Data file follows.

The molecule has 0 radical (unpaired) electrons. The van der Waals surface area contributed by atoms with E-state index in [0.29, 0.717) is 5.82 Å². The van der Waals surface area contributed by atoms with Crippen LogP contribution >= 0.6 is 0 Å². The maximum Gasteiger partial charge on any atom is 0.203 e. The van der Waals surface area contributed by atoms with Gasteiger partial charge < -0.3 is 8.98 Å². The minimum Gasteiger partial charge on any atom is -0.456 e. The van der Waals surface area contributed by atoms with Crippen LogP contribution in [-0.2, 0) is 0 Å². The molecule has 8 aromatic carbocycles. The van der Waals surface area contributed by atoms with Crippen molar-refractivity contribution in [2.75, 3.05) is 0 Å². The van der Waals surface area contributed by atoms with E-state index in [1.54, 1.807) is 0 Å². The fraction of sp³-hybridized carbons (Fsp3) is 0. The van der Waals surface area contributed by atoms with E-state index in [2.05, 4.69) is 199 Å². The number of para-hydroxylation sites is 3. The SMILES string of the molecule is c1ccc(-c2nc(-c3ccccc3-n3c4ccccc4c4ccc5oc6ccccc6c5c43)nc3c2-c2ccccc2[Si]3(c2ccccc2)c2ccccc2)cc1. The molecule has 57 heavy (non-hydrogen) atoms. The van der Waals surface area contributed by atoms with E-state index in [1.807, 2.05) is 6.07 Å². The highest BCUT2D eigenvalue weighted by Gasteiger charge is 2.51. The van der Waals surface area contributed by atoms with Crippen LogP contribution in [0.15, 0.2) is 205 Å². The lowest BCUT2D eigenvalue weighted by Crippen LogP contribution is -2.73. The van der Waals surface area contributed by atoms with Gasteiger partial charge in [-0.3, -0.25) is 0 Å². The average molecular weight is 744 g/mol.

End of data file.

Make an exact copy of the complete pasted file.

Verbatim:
The molecule has 0 radical (unpaired) electrons. The van der Waals surface area contributed by atoms with E-state index in [0.29, 0.717) is 5.82 Å². The van der Waals surface area contributed by atoms with Crippen LogP contribution >= 0.6 is 0 Å². The maximum Gasteiger partial charge on any atom is 0.203 e. The van der Waals surface area contributed by atoms with Gasteiger partial charge < -0.3 is 8.98 Å². The minimum Gasteiger partial charge on any atom is -0.456 e. The van der Waals surface area contributed by atoms with Crippen LogP contribution in [-0.2, 0) is 0 Å². The molecule has 8 aromatic carbocycles. The van der Waals surface area contributed by atoms with Crippen molar-refractivity contribution in [2.75, 3.05) is 0 Å². The van der Waals surface area contributed by atoms with E-state index in [1.54, 1.807) is 0 Å². The fraction of sp³-hybridized carbons (Fsp3) is 0. The van der Waals surface area contributed by atoms with E-state index in [2.05, 4.69) is 199 Å². The number of para-hydroxylation sites is 3. The SMILES string of the molecule is c1ccc(-c2nc(-c3ccccc3-n3c4ccccc4c4ccc5oc6ccccc6c5c43)nc3c2-c2ccccc2[Si]3(c2ccccc2)c2ccccc2)cc1. The molecule has 57 heavy (non-hydrogen) atoms. The van der Waals surface area contributed by atoms with E-state index in [1.807, 2.05) is 6.07 Å². The highest BCUT2D eigenvalue weighted by Gasteiger charge is 2.51. The van der Waals surface area contributed by atoms with Crippen LogP contribution in [0.15, 0.2) is 205 Å². The lowest BCUT2D eigenvalue weighted by Crippen LogP contribution is -2.73. The van der Waals surface area contributed by atoms with Gasteiger partial charge in [-0.3, -0.25) is 0 Å². The average molecular weight is 744 g/mol.